While Calistoga is renowned for its therapeutic hot springs and mud baths, Indian Springs Resort & Spa remains one-of-a-kind for its priceless asset: dirt. The 17-acre property on Lincoln Avenue is rich with pure volcanic ash that is hand dug from the soil for restorative massages, body wraps and facials. Mix that ash with natural mineral water from the property’s thermal geysers, and you’ve got a soothing, medicinally beneficial mud perfect for slathering all over your skin.
“The soil is why we stand alone in Calistoga,” said John Merchant, who along with his wife, Pat Merchant, purchased the estate in 1987 and has since put in some $25 million in expansions and renovations. “The volcanic ash came from the eruption of Lake County’s Mount Konocti millions of years ago, and blended with our steaming mineral water, becomes an elixir.”
The sustainable treasure has been a property hallmark for nearly 160 years. Built in 1861 by Gold Rush millionaire Sam Brannan, this is California’s oldest continuously operated geothermal pool and spa facility. Long celebrated as a unique, bohemian style retreat, the resort has always been popular with visitors seeking not only the ash mud baths and swimming in an authentic Olympic-size geyser-heated swimming pool built in 1910.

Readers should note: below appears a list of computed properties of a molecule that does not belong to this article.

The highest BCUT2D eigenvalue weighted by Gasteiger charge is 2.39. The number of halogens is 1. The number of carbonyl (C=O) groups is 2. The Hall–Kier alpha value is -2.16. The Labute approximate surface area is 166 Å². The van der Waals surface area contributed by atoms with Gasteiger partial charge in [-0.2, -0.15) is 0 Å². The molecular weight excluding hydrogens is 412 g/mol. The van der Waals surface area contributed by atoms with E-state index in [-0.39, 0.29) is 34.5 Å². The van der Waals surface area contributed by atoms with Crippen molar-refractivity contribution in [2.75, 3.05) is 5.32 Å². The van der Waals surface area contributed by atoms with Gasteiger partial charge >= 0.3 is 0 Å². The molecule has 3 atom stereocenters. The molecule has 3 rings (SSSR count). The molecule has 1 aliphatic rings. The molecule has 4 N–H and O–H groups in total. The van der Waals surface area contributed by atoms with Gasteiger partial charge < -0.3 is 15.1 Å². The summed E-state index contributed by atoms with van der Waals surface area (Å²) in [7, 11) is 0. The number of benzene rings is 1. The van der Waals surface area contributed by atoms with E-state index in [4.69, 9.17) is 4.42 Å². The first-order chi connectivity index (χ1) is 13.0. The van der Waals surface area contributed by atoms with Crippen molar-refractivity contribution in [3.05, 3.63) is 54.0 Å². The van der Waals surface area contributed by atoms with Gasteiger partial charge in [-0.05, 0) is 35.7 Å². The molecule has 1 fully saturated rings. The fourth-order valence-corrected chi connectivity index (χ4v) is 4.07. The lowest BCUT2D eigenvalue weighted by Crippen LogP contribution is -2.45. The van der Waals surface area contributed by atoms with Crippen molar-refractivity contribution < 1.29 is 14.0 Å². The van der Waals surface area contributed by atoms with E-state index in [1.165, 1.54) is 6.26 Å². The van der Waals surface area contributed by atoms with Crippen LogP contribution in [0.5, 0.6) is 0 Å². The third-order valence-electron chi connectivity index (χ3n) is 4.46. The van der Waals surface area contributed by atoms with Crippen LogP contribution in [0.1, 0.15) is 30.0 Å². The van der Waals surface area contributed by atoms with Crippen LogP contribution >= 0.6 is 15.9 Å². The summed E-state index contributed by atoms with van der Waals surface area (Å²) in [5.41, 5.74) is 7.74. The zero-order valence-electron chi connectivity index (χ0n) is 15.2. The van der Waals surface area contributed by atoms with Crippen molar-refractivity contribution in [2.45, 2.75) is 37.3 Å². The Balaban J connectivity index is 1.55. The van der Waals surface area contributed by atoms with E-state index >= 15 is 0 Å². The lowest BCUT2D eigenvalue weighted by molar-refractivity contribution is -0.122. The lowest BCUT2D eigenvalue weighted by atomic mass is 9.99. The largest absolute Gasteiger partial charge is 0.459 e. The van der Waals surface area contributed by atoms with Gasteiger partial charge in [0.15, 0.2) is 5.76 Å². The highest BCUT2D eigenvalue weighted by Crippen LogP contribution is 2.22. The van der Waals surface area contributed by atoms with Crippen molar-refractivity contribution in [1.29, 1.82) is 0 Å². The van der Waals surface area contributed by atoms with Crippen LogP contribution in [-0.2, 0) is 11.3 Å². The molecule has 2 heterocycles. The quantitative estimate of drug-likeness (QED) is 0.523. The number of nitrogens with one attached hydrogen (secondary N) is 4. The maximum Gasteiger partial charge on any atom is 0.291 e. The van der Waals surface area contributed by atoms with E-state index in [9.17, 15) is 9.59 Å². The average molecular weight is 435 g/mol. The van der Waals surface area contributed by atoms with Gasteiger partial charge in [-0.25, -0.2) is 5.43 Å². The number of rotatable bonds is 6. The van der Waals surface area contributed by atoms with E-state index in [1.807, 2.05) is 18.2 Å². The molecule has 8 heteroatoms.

When Merchant completed his initial renovation in 2016, he also introduced the property’s first-ever restaurant, Sam’s Social Club. Named for Brannan, the Cal-American spot welcomes non-resort guests, too, in the Mission Revival-style dining room anchored by a fireplace, or on a hillside patio with a fire pit and a water feature.
Through breakfast, lunch and dinner, you can enjoy signature dishes like pork belly hash; a lobster roll on buttery brioche; or rib eye steak frites with bone marrow butter, caramelized onions, cremini mushrooms and beef fat fries.
Merchant has another secret menu favorite, however.
“We’ve become the favorite restaurant in town, known for our candy cap churros,” he said, of the crispy, cinnamon and sugar coated fried dough treats spiked with the candy cap mushroom that tastes distinctively like maple syrup.
They’re served for breakfast or dessert, dolloped with whipped cream and dunked in luscious dulce de leche – sort of like a tasty snack enjoying a caramel-rich mud bath of its own.